Official watchdogs don't bark like self-appointed breeds do.
Parliament's appointee emits a rumbling growl in that barely audible way of trained sheepdogs. The Auditor General's report on Auckland light rail attracted some attention last week but it could have been louder.
The AG growled about "rules of procurement" not being followed when the Government set up a "parallel process" for the consideration of two quite different rail schemes.
"Procurement" means paying a lot of money to providers of a public project. It goes to the heart of probity in government.
The principle rule is that the project should be open to competitive bids and information made available to all potentially interested providers. In the Government's "parallel process" for light rail one scheme was following that rule, the other was not.
One scheme, conceived by Auckland Transport and adopted by the Labour Party for the 2017 election, envisaged light rail from the city centre to the airport via Dominion Rd. The other, proposed by the NZ Super Fund in association with a Canadian fund, offered a faster train to the airport on its own track, requiring viaducts and tunnels.
It was to be financed by the pension funds on terms that were not disclosed. The funds would expect a return on their capital from fares or government subsidies, probably both, and it was all too likely they would want the return to be risk-free with a government guarantee.
I once asked Phil Twyford, Transport Minister at the time, whether he thought the financier should accept risk and he said he was "agnostic". I'm not sure he understood the question.
In any case, that issue was further down the track than the complaint to the Auditor General about the integrity of the project assessment.
The Auditor General notes the pension funds' joint venture, called NZ Infra, submitted a proposal to Twyford in April 2018. The following month the Cabinet asked the NZ Transport Agency to lead the development of a business case for the scheme Labour had put to the election.
The agency is supposed to operate at arm's length from governments and has well established rules of procurement. In July it began what it calls a market engagement based on the scheme the Government had given it, which was not primarily for airline passengers. It was to be a catalyst for intensive housing and urban renewal through Mt Roskill, Onehunga and Māngere.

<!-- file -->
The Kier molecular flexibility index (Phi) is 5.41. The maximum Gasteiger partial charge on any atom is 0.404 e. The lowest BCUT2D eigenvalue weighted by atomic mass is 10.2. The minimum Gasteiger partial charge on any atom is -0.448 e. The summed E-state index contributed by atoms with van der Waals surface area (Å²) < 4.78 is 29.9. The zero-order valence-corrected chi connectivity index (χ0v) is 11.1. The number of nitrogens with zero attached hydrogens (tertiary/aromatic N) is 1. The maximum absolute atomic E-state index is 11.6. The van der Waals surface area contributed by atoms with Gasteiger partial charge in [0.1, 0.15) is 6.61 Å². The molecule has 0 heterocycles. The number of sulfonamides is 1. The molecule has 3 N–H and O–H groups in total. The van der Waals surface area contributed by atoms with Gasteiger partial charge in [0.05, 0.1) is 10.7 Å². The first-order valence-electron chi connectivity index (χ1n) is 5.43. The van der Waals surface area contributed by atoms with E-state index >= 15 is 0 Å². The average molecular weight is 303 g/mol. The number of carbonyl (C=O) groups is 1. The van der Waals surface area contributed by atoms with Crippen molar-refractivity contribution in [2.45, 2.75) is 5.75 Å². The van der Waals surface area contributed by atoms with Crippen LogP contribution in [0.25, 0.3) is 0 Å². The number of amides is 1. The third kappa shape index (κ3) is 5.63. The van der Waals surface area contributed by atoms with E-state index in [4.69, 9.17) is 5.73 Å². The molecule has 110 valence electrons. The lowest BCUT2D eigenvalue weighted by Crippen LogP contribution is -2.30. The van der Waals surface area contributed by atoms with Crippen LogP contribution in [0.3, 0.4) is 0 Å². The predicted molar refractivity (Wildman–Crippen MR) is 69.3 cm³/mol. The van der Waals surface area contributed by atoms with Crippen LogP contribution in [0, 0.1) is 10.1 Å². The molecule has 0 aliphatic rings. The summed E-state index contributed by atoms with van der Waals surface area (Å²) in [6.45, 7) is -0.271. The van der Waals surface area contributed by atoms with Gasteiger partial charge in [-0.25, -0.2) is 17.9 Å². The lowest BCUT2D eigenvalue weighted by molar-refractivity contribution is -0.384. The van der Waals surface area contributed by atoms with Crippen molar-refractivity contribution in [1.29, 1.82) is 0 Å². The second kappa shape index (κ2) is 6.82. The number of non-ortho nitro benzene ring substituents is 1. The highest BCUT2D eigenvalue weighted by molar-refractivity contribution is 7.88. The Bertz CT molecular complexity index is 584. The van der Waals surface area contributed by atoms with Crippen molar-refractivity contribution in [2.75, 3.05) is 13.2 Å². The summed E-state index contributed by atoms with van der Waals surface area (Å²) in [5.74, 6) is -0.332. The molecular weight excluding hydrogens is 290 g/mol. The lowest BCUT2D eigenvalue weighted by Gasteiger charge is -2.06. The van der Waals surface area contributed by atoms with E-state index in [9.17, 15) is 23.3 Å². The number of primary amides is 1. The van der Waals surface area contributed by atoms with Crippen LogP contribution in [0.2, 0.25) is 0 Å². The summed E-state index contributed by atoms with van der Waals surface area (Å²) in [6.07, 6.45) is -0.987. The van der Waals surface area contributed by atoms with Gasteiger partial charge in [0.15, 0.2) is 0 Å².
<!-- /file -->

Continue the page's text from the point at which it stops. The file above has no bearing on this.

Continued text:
In August, NZ Infra submitted its proposal to NZTA. The agency proceeded to assess it against guidelines developed by the Ministry of Business, Innovation and Employment for unsolicited proposals, and similar criteria used by Australian states.
The guidelines allow an unsolicited proposal to be exempted from competitive procurement rules if it satisfies specified conditions such as meeting a need a government has not foreseen. In November, NZTA decided the NZ Infra proposal did not warrant an exemption but Twyford wanted a second opinion.
According to the Auditor General, Twyford told the Cabinet the Infra proposal had been further developed and was a potentially credible alternative and he had asked the Ministry of Transport and the Treasury to assess it. At the same time NZTA was to continue with its work on the initial scheme.
NZTA would not go along with that. In February the agency informed the market that any further engagement would pause while the ministry and the Treasury assessed the Infra proposal.
The AG reveals the Treasury's Infrastructure Transactions Unit also cautioned ministers against considering a single proposal outside a competitive procurement process, noting there was "considerable interest from overseas investors and contractors and that there was a risk market participants would withdraw from engaging with NZTA if sole negotiations were pursued with NZ Infra."
Nevertheless, Twyford convinced the Cabinet to endorse the parallel process last year and he replaced the board of NZTA. In August the agency, now chaired by Sir Brian Roche, agreed to participate in the parallel process.
Roche, it was reported in the Herald, had been talking to the Government and the NZ Super Fund about an alternative proposal since early 2018.
The Auditor General is Parliament's watchdog for public servants, not politicians.
When the office finds fault with ministers' decisions it blames deficiencies in the advice provided to them. But often we could have expected better judgment from those we have elected.
This case is symptomatic of the Labour mind. It seems unable to think past vague values and visions. If those are in conflict or it must choose one over another – rapid transit or urban regeneration in this case – it dithers.
Twyford has been demoted and Covid-19 has devastated patronage of public transport but Labour says it's still committed to Auckland light rail.
The Auditor General says, "I intend to maintain a watching brief on this subject." They've been warned.